Every assessment has strengths and limitations, which means no single measure will serve every specific need. If your system has been built piecemeal over time, it’s likely to be chaotic, as various tools have been added to meet needs without a comprehensive look at the entire system. To create a coherent assessment system that meets all needs efficiently, you’ll want to do a thorough review of the assessments you have and compare that with the primary purpose of each assessment you administer. You’re likely to find redundant, misaligned, and unused assessments—as well as discover gaps between what you need and what your current assessments deliver. It’s time to cut what you don’t need and add what you do.
When you streamline your assessment system, you’ll realize a number of benefits, including:
- More confidence in your data
- More reliable assessment results
- More effective instructional time
- More value delivered from time spent testing
- Budget savings
- Higher student engagement
- Support from parents and the community
Here are four steps to streamlining your assessment system:
1. Identify assessments that are performing the same purpose. Can you eliminate any of these assessments and still have all your critical purposes fulfilled? What if you leverage other assessments to validly meet other needs? Make sure to evaluate these assessments by both grade span and subject before you decide to eliminate them.
2. Review your defined purposes and the assessments currently in use to meet the purposes. Review technical documentation for each assessment and confirm that each one can validly meet its defined purpose.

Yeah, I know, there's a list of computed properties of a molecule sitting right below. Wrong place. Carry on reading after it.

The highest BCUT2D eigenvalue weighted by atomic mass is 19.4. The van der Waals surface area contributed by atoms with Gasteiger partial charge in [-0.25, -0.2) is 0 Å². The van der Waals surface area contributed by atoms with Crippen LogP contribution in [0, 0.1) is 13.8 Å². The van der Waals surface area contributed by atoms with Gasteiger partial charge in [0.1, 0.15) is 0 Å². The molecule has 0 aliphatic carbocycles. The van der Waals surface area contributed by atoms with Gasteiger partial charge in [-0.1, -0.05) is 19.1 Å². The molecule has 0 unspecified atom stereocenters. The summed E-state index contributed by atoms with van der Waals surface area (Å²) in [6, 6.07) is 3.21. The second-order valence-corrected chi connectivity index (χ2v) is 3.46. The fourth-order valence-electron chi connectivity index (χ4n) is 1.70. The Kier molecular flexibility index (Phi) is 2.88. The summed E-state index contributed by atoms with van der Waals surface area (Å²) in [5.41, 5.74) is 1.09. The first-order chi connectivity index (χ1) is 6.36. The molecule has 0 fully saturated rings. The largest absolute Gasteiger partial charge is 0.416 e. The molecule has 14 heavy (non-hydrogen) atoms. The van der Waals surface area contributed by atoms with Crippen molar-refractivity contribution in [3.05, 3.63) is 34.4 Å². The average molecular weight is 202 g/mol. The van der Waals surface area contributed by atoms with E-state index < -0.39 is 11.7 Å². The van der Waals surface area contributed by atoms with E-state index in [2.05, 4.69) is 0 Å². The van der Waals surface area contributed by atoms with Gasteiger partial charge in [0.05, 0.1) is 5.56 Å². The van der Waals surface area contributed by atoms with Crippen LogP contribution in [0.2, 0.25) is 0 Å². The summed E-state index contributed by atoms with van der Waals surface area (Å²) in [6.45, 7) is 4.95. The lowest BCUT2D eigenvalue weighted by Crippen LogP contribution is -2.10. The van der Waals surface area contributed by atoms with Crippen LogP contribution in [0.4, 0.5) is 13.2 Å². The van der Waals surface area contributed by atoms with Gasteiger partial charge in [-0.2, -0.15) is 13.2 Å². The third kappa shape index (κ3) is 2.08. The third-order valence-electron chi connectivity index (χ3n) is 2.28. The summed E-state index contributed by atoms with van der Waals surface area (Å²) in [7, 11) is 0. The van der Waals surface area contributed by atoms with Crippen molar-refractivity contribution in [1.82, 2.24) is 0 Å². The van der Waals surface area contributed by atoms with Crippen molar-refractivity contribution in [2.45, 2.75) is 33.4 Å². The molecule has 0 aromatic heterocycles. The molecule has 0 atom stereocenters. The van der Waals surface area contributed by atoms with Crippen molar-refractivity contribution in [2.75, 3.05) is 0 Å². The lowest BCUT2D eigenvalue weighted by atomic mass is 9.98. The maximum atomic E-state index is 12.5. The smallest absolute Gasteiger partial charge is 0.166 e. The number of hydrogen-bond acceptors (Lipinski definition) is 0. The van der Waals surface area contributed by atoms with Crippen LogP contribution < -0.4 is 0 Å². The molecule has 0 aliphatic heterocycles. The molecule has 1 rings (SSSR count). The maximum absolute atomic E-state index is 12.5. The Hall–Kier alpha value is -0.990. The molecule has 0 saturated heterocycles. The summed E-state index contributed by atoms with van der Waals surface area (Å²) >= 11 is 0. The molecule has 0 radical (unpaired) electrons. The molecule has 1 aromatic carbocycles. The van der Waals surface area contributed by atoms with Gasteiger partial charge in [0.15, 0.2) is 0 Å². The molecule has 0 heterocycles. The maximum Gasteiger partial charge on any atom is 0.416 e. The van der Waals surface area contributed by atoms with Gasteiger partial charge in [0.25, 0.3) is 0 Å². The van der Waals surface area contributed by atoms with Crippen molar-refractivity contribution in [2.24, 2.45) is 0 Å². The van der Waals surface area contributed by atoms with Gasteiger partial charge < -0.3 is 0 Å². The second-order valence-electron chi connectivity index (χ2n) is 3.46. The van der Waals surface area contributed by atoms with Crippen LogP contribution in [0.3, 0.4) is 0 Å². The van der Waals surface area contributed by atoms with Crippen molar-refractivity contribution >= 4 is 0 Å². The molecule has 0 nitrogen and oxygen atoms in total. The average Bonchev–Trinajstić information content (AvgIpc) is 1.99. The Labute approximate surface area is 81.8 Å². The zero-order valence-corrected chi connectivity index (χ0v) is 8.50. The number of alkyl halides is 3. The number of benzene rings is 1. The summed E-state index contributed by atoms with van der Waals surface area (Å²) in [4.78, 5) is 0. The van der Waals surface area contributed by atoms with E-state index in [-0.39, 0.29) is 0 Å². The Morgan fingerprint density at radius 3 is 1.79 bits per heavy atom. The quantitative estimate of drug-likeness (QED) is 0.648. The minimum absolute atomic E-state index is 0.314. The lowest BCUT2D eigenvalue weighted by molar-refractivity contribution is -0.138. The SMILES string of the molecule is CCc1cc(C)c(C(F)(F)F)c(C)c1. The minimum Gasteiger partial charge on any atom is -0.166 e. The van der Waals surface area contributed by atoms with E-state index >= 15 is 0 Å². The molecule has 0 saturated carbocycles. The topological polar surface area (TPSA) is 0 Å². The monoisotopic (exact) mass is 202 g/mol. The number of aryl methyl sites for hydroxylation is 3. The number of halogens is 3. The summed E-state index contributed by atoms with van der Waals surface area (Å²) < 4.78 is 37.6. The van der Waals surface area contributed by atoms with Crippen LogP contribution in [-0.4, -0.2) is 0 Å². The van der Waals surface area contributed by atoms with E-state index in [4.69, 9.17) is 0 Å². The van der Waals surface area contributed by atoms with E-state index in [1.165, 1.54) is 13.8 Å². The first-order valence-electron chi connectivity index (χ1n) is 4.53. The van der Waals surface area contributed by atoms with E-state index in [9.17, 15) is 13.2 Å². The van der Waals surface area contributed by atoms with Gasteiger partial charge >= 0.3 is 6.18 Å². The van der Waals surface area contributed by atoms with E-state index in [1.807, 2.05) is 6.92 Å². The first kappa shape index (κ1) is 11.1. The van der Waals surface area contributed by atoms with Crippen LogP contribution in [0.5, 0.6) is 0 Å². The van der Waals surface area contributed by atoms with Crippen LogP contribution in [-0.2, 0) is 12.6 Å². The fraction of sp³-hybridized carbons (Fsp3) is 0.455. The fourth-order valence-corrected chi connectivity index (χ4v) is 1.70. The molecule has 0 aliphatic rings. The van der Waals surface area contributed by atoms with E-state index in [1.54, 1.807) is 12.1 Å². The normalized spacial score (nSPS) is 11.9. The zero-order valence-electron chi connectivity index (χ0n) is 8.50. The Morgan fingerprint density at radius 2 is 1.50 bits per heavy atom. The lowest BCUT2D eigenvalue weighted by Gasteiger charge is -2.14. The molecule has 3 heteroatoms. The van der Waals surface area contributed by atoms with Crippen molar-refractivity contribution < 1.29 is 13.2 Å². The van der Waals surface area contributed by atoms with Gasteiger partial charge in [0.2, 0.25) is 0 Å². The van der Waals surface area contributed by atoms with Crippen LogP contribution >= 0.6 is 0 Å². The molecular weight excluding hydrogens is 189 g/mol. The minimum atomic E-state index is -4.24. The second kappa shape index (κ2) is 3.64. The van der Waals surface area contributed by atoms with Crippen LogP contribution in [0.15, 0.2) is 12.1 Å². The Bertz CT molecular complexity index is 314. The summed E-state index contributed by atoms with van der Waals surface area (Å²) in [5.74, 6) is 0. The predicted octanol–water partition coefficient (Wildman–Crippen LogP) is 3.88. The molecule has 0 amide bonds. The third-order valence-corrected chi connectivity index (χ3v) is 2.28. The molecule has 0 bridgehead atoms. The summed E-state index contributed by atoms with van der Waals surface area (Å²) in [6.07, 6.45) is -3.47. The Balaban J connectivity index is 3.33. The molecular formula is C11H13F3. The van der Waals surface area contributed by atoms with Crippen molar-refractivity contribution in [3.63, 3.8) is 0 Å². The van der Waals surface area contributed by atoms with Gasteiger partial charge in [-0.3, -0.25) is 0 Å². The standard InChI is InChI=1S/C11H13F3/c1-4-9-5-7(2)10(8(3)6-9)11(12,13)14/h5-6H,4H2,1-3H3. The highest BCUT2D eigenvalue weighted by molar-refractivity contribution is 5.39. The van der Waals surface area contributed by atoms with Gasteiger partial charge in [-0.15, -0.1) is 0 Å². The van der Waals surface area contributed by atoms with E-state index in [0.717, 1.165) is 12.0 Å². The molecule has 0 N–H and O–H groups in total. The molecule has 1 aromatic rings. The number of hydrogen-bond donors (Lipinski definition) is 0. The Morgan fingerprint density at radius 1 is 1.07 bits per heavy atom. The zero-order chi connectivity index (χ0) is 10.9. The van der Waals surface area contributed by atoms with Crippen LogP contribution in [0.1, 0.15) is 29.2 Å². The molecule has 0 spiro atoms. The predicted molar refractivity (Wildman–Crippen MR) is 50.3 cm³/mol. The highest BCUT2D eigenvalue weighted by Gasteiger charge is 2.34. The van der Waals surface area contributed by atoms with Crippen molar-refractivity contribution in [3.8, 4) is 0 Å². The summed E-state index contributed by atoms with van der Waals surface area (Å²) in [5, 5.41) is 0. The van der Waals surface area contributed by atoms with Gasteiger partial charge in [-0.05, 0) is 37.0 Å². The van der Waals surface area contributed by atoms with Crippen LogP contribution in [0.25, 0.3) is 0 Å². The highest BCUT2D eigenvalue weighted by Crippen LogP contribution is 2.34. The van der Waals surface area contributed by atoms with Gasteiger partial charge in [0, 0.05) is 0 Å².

3. Identify stakeholders receiving results from each assessment. Confirm that the data is being used regularly to inform key decisions. If no one is receiving the data or using it to meet a defined purpose, consider eliminating the assessment.
4. After you have listed the assessments and confirmed their capabilities and current uses, identify critical needs that are not currently being met by assessment data. This is an opportunity for you to fill in any gaps and create a coherent assessment system that serves the needs of your stakeholders.
Eliminating assessments you don’t need is one step in making your system coherent. But you also need to note any key purposes for which your assessment system is not providing necessary data and fill those gaps. Evaluate the measures you’re confident are valuable and ask if you can use their data to validly fulfill more needs. And if you still have gaps, implement additional measures to fill them.